Kome Ajise, SCAG’s executive director, said his agency had been seeking more time for rezoning since last year because the new measure, Assembly Bill 1398, “changed the rules of the game” just as the region’s localities were in the process of revising their housing plans.

“We knew immediately when 1398 passed it was going to be a problem,” Ajise said. “Given the number of cities that we had just beginning to get their housing elements done, it was going to be impossible to meet the deadline.”

A proposed compromise seeks to create a Southern California exception to AB 1398.

Strahl said housing advocates, representatives of the state Housing and Community Development Department and Bloom have been working on an amendment giving Southern California cities “a little more time” for the rezoning process.

The compromise bill’s provisions are still being worked out, Strahl said. Bloom is hoping to finalize its language soon so it can be introduced as an “urgency” measure, allowing it to take effect immediately upon passage.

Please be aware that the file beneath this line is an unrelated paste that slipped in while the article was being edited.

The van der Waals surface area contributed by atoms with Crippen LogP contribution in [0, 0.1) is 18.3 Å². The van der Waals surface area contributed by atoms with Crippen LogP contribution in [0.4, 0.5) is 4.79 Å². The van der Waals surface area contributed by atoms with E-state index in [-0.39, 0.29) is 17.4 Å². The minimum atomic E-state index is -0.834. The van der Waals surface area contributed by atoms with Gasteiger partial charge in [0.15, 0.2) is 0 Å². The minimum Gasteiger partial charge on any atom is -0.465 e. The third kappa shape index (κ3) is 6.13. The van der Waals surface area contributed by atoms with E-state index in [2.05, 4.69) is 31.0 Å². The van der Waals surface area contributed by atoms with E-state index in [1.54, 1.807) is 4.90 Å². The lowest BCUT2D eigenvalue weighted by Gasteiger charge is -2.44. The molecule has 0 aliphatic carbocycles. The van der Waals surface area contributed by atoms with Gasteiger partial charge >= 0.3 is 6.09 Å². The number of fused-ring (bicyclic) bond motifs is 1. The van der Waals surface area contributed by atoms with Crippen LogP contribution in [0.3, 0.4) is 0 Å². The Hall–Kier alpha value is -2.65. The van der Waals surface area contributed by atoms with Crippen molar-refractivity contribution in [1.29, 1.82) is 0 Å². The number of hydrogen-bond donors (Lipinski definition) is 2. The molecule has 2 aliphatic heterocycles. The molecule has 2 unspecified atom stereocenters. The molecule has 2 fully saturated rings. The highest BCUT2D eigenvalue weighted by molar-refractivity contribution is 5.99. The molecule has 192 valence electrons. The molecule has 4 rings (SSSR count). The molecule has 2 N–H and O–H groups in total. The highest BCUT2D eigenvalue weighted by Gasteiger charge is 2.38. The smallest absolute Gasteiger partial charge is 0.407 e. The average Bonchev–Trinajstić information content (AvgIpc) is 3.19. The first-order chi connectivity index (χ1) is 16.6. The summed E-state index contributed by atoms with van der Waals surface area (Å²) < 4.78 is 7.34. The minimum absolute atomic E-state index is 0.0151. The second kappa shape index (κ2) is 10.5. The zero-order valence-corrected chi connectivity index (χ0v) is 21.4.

“There’s multiple issues going on. … We’re still trying to make sure (state housing officials are) comfortable. We’re trying to make sure that the Senate is comfortable. So there’s a lot of people we’re still checking in with,” Strahl said.

‘Difficult task’

AB 1398 is one of the latest in a series of new laws drafted over the past five years to beef up the state’s Regional Housing Needs Assessment, or RHNA, process. The half-century-old statute requires California cities and counties to plan for their fair share of housing at all income levels. As part of that process, local governments are required to update the housing element of their general plans at least once every eight years.